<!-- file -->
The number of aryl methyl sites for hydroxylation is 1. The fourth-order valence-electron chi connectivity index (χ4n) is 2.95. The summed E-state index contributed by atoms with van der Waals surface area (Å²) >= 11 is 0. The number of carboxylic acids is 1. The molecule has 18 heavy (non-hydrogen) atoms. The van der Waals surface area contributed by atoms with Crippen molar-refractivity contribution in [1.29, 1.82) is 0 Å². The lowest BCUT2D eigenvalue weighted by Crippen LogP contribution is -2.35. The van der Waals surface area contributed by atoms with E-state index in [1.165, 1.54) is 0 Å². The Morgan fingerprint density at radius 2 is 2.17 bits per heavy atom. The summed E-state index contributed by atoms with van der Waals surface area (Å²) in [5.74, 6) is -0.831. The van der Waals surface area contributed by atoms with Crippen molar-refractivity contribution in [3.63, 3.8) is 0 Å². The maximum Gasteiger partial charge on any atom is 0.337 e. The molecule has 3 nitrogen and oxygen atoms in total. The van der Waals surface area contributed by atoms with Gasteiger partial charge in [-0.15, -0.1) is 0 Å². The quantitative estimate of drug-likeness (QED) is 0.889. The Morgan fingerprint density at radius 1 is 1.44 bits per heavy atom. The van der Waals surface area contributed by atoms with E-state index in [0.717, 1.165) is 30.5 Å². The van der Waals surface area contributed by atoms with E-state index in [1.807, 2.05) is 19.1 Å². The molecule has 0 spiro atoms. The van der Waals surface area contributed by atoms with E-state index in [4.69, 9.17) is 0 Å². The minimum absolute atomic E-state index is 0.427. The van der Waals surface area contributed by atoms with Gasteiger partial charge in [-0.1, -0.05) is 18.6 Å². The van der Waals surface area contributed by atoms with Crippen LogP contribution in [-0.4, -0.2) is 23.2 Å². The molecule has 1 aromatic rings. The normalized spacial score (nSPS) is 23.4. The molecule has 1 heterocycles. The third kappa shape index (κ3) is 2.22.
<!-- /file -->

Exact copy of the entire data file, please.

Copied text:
The number of aryl methyl sites for hydroxylation is 1. The fourth-order valence-electron chi connectivity index (χ4n) is 2.95. The summed E-state index contributed by atoms with van der Waals surface area (Å²) >= 11 is 0. The number of carboxylic acids is 1. The molecule has 18 heavy (non-hydrogen) atoms. The van der Waals surface area contributed by atoms with Crippen molar-refractivity contribution in [1.29, 1.82) is 0 Å². The lowest BCUT2D eigenvalue weighted by Crippen LogP contribution is -2.35. The van der Waals surface area contributed by atoms with E-state index in [1.165, 1.54) is 0 Å². The Morgan fingerprint density at radius 2 is 2.17 bits per heavy atom. The summed E-state index contributed by atoms with van der Waals surface area (Å²) in [5.74, 6) is -0.831. The van der Waals surface area contributed by atoms with Crippen molar-refractivity contribution in [3.63, 3.8) is 0 Å². The maximum Gasteiger partial charge on any atom is 0.337 e. The molecule has 3 nitrogen and oxygen atoms in total. The van der Waals surface area contributed by atoms with Gasteiger partial charge in [-0.15, -0.1) is 0 Å². The quantitative estimate of drug-likeness (QED) is 0.889. The Morgan fingerprint density at radius 1 is 1.44 bits per heavy atom. The van der Waals surface area contributed by atoms with E-state index in [0.717, 1.165) is 30.5 Å². The van der Waals surface area contributed by atoms with E-state index in [1.807, 2.05) is 19.1 Å². The molecule has 0 spiro atoms. The van der Waals surface area contributed by atoms with E-state index in [4.69, 9.17) is 0 Å². The minimum absolute atomic E-state index is 0.427. The van der Waals surface area contributed by atoms with Gasteiger partial charge in [-0.1, -0.05) is 18.6 Å². The van der Waals surface area contributed by atoms with Crippen LogP contribution in [-0.4, -0.2) is 23.2 Å². The molecule has 1 aromatic rings. The normalized spacial score (nSPS) is 23.4. The molecule has 1 heterocycles. The third kappa shape index (κ3) is 2.22.